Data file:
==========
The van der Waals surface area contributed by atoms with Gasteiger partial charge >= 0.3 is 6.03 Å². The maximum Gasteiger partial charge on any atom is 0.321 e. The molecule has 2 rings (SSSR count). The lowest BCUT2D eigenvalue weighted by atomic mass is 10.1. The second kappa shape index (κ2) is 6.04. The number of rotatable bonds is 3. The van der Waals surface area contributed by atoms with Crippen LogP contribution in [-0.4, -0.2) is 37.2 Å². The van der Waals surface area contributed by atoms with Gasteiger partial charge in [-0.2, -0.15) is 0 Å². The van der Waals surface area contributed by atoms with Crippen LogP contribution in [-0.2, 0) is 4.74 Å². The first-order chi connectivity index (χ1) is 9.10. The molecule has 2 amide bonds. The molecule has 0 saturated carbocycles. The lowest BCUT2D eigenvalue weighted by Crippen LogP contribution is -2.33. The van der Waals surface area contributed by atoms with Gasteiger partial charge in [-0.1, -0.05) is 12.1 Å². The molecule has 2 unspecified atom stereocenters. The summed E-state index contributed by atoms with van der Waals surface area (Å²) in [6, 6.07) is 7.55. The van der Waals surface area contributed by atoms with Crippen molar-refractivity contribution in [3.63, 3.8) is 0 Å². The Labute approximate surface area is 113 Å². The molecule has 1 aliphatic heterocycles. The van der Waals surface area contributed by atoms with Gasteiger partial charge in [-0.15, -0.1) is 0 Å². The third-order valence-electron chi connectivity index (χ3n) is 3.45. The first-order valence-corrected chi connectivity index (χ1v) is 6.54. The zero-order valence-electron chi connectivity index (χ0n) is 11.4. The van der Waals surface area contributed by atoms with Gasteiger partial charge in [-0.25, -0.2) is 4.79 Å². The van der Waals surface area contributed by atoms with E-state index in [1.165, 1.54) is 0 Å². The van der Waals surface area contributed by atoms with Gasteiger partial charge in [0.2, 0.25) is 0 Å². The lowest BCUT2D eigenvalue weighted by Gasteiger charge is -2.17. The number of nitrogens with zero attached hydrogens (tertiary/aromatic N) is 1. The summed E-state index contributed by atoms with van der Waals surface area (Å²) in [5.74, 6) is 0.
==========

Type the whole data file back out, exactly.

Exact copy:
The van der Waals surface area contributed by atoms with Gasteiger partial charge >= 0.3 is 6.03 Å². The maximum Gasteiger partial charge on any atom is 0.321 e. The molecule has 2 rings (SSSR count). The lowest BCUT2D eigenvalue weighted by atomic mass is 10.1. The second kappa shape index (κ2) is 6.04. The number of rotatable bonds is 3. The van der Waals surface area contributed by atoms with Crippen LogP contribution in [-0.4, -0.2) is 37.2 Å². The van der Waals surface area contributed by atoms with Gasteiger partial charge in [-0.2, -0.15) is 0 Å². The van der Waals surface area contributed by atoms with Crippen LogP contribution in [-0.2, 0) is 4.74 Å². The first-order chi connectivity index (χ1) is 9.10. The molecule has 2 amide bonds. The molecule has 0 saturated carbocycles. The lowest BCUT2D eigenvalue weighted by Crippen LogP contribution is -2.33. The van der Waals surface area contributed by atoms with Gasteiger partial charge in [-0.1, -0.05) is 12.1 Å². The molecule has 2 unspecified atom stereocenters. The summed E-state index contributed by atoms with van der Waals surface area (Å²) in [6, 6.07) is 7.55. The van der Waals surface area contributed by atoms with Crippen molar-refractivity contribution in [3.63, 3.8) is 0 Å². The Labute approximate surface area is 113 Å². The molecule has 1 aliphatic heterocycles. The van der Waals surface area contributed by atoms with Gasteiger partial charge in [-0.15, -0.1) is 0 Å². The third-order valence-electron chi connectivity index (χ3n) is 3.45. The first-order valence-corrected chi connectivity index (χ1v) is 6.54. The zero-order valence-electron chi connectivity index (χ0n) is 11.4. The van der Waals surface area contributed by atoms with Gasteiger partial charge in [-0.25, -0.2) is 4.79 Å². The van der Waals surface area contributed by atoms with E-state index in [1.165, 1.54) is 0 Å². The van der Waals surface area contributed by atoms with Gasteiger partial charge in [0.2, 0.25) is 0 Å². The lowest BCUT2D eigenvalue weighted by Gasteiger charge is -2.17. The number of nitrogens with zero attached hydrogens (tertiary/aromatic N) is 1. The summed E-state index contributed by atoms with van der Waals surface area (Å²) in [5.74, 6) is 0.